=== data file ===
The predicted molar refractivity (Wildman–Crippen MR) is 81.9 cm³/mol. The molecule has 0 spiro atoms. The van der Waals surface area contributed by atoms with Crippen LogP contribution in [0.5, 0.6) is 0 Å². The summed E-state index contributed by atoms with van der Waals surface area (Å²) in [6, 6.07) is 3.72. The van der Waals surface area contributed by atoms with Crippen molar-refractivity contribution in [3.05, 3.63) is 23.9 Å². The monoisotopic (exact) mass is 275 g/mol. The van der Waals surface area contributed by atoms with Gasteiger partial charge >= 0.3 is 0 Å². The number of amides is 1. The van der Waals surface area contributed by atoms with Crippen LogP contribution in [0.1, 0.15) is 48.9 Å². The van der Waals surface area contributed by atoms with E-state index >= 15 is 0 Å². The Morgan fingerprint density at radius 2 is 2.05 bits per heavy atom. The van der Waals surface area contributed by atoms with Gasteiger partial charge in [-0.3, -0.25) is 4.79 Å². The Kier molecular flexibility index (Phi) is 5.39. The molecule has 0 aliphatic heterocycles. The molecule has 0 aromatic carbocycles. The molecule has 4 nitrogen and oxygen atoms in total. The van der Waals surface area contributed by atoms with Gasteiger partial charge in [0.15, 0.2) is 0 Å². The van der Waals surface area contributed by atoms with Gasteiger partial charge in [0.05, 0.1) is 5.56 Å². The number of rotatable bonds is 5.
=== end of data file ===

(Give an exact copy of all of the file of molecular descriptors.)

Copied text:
The predicted molar refractivity (Wildman–Crippen MR) is 81.9 cm³/mol. The molecule has 0 spiro atoms. The van der Waals surface area contributed by atoms with Crippen LogP contribution in [0.5, 0.6) is 0 Å². The summed E-state index contributed by atoms with van der Waals surface area (Å²) in [6, 6.07) is 3.72. The van der Waals surface area contributed by atoms with Crippen molar-refractivity contribution in [3.05, 3.63) is 23.9 Å². The monoisotopic (exact) mass is 275 g/mol. The van der Waals surface area contributed by atoms with Gasteiger partial charge >= 0.3 is 0 Å². The number of amides is 1. The van der Waals surface area contributed by atoms with Crippen LogP contribution in [0.1, 0.15) is 48.9 Å². The van der Waals surface area contributed by atoms with E-state index >= 15 is 0 Å². The Morgan fingerprint density at radius 2 is 2.05 bits per heavy atom. The van der Waals surface area contributed by atoms with Gasteiger partial charge in [-0.3, -0.25) is 4.79 Å². The Kier molecular flexibility index (Phi) is 5.39. The molecule has 0 aliphatic heterocycles. The molecule has 0 aromatic carbocycles. The molecule has 4 nitrogen and oxygen atoms in total. The van der Waals surface area contributed by atoms with Gasteiger partial charge in [0.15, 0.2) is 0 Å². The van der Waals surface area contributed by atoms with Gasteiger partial charge in [0.05, 0.1) is 5.56 Å². The number of rotatable bonds is 5.